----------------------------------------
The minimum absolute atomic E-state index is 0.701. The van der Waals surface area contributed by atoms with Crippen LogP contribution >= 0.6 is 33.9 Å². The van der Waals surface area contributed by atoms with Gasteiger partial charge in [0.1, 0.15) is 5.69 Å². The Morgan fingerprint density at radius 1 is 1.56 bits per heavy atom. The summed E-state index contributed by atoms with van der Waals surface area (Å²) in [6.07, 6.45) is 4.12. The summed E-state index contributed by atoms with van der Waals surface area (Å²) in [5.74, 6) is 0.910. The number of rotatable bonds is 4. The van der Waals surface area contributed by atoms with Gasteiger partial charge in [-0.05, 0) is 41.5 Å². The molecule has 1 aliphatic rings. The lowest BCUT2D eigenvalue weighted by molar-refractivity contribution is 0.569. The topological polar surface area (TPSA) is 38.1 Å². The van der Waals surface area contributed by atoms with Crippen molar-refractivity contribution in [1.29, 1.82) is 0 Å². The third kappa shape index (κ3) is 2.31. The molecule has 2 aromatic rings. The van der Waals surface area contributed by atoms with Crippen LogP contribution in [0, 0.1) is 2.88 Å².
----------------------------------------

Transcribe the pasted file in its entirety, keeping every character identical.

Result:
The minimum absolute atomic E-state index is 0.701. The van der Waals surface area contributed by atoms with Crippen LogP contribution >= 0.6 is 33.9 Å². The van der Waals surface area contributed by atoms with Gasteiger partial charge in [0.1, 0.15) is 5.69 Å². The Morgan fingerprint density at radius 1 is 1.56 bits per heavy atom. The summed E-state index contributed by atoms with van der Waals surface area (Å²) in [6.07, 6.45) is 4.12. The summed E-state index contributed by atoms with van der Waals surface area (Å²) in [5.74, 6) is 0.910. The number of rotatable bonds is 4. The van der Waals surface area contributed by atoms with Gasteiger partial charge in [-0.05, 0) is 41.5 Å². The molecule has 1 aliphatic rings. The lowest BCUT2D eigenvalue weighted by molar-refractivity contribution is 0.569. The topological polar surface area (TPSA) is 38.1 Å². The van der Waals surface area contributed by atoms with Crippen molar-refractivity contribution in [1.29, 1.82) is 0 Å². The third kappa shape index (κ3) is 2.31. The molecule has 2 aromatic rings. The van der Waals surface area contributed by atoms with Crippen LogP contribution in [0, 0.1) is 2.88 Å².